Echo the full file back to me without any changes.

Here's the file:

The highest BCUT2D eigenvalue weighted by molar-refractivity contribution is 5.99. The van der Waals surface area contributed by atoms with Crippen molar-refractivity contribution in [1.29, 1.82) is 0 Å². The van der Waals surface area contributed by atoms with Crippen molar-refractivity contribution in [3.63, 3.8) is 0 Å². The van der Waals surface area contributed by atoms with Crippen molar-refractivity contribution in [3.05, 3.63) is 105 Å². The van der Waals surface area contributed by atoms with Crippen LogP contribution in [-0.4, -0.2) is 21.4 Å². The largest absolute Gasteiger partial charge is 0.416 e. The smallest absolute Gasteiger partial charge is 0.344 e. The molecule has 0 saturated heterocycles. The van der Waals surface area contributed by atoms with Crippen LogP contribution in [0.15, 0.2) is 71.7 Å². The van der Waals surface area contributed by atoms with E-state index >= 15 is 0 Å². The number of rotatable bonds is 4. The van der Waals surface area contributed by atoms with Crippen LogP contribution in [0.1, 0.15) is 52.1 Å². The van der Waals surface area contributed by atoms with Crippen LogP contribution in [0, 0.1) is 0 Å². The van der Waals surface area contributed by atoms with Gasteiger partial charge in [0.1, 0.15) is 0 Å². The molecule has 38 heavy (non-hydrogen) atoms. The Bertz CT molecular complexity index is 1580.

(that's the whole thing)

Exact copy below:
The highest BCUT2D eigenvalue weighted by molar-refractivity contribution is 5.99. The van der Waals surface area contributed by atoms with Crippen molar-refractivity contribution in [1.29, 1.82) is 0 Å². The van der Waals surface area contributed by atoms with Crippen molar-refractivity contribution in [3.63, 3.8) is 0 Å². The van der Waals surface area contributed by atoms with Crippen molar-refractivity contribution in [3.05, 3.63) is 105 Å². The van der Waals surface area contributed by atoms with Crippen LogP contribution in [-0.4, -0.2) is 21.4 Å². The largest absolute Gasteiger partial charge is 0.416 e. The smallest absolute Gasteiger partial charge is 0.344 e. The molecule has 0 saturated heterocycles. The van der Waals surface area contributed by atoms with Crippen LogP contribution in [0.15, 0.2) is 71.7 Å². The van der Waals surface area contributed by atoms with E-state index >= 15 is 0 Å². The number of rotatable bonds is 4. The van der Waals surface area contributed by atoms with Crippen LogP contribution in [0.1, 0.15) is 52.1 Å². The van der Waals surface area contributed by atoms with Crippen LogP contribution in [0, 0.1) is 0 Å². The van der Waals surface area contributed by atoms with Gasteiger partial charge in [0.1, 0.15) is 0 Å². The molecule has 38 heavy (non-hydrogen) atoms. The Bertz CT molecular complexity index is 1580.